Hire Like You Sell: A Case for Treating Employees Like You Want Them Treating Customers
Leading HR blogger and consultant William Tincup explains why more companies should approach hiring like they approach selling.
So, you’ve hired a team of rock stars and convinced them that what your startup or expansion-stage company does is worth getting excited about. Congratulations. Now what?
Unfortunately, many businesses stop there. They make the hire and expect that the rest will take care of itself — that new employees will be enamored with the culture and mission and that they don’t need to do anything else to keep them engaged.
That’s the wrong way to handle it.
Truthfully, companies need to start thinking about candidates and employees the same way sales thinks about prospects and customers. Here are three tips for approaching talent acquisition and retention like you approach customer acquisition and retention:
1) Make Employee Onboarding and Nurturing a Priority
Most great sales organizations don’t just focus on attracting and closing prospects. They also make sure that once prospects are brought on as customers, they’re nurtured and engaged in ways that enhance their experience. You should do the same with your new hires, ensuring employees are properly trained and developed, proactively making them feel valued, and surveying them to find out what they like (or dislike) about their work experiences.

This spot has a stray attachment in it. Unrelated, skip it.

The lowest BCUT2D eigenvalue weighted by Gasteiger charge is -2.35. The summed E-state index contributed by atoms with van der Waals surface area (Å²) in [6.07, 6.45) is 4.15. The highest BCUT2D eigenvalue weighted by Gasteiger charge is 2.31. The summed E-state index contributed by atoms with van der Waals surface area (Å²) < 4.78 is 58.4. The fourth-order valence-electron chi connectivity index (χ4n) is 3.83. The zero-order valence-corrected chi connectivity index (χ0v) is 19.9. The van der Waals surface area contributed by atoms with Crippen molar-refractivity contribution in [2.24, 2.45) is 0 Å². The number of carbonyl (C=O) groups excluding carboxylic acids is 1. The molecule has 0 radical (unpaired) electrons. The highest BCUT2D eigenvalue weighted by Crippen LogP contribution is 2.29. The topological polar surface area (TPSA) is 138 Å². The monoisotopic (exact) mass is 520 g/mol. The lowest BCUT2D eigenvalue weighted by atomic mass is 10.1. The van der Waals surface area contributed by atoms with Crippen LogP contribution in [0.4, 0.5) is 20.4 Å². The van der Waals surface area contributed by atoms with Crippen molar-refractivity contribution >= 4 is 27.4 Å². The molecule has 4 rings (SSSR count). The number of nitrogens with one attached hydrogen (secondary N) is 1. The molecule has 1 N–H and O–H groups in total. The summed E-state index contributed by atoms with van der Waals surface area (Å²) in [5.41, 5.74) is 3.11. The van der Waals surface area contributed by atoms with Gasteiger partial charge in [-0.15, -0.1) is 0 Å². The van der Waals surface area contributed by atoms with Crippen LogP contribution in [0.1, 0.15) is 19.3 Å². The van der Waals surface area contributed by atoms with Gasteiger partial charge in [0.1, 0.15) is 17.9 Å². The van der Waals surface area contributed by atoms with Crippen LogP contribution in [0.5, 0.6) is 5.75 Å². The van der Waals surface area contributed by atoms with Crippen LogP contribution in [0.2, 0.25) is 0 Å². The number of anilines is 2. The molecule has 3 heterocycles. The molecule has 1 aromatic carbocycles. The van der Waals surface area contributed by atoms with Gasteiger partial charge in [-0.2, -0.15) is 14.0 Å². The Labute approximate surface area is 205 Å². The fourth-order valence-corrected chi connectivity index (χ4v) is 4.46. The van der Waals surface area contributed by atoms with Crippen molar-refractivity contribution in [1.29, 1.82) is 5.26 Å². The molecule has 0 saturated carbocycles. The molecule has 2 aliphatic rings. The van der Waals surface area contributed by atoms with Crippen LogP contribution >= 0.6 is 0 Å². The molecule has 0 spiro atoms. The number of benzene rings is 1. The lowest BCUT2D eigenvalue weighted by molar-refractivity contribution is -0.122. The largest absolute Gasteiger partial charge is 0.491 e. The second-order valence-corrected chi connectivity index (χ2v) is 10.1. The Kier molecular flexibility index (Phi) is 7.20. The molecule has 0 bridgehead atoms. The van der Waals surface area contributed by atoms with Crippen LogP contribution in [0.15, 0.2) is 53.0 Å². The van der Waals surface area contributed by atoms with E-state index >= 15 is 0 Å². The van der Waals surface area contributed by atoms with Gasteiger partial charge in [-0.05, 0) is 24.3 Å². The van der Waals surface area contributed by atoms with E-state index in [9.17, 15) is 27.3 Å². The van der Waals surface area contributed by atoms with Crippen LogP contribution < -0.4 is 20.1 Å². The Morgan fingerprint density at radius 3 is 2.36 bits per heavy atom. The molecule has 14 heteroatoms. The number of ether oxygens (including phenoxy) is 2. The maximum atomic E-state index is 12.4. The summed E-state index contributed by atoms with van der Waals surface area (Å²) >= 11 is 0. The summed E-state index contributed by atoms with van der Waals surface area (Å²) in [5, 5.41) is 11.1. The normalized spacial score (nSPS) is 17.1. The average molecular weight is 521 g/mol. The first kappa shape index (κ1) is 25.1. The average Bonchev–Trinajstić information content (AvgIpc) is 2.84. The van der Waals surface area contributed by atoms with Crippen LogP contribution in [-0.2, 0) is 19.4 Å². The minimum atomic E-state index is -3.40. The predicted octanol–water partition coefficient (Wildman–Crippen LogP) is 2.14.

2) Focus on Retaining Top Talent
The simple truth is that it is a lot cheaper to retain existing top employees than it is to go out and acquire new ones. Wait a second — what does that remind you of? (Sales managers, feel free to chime in!)
3) Leverage Your Current Employees as Recruiting Currency
Just as your existing customers can be valuable sales assets via referrals and testimonials, so too can happy employees be one of your best (and cheapest) recruiting assets. By asking them to be part of the recruiting and hiring process, you’ll not only improve the quality of your candidate pool, you’ll also create stronger employee engagement.
Valuing Employee Engagement Alongside Customer Engagement
Many expansion-stage software companies are well aware of the dangers of customer churn, which is why they embrace onboarding and nurturing initiatives designed to improve customer engagement. But employee turnover can be just as damaging, impeding your ability to attract top talent right now, and lessening the likelihood that you’ll retain your highest performers in the long-term.
Ultimately, those two implications alone should be enough to convince you to re-think how you view one of your biggest assets — your people.
What do you think? Can recruiting and HR departments benefit from taking a cue from sales?
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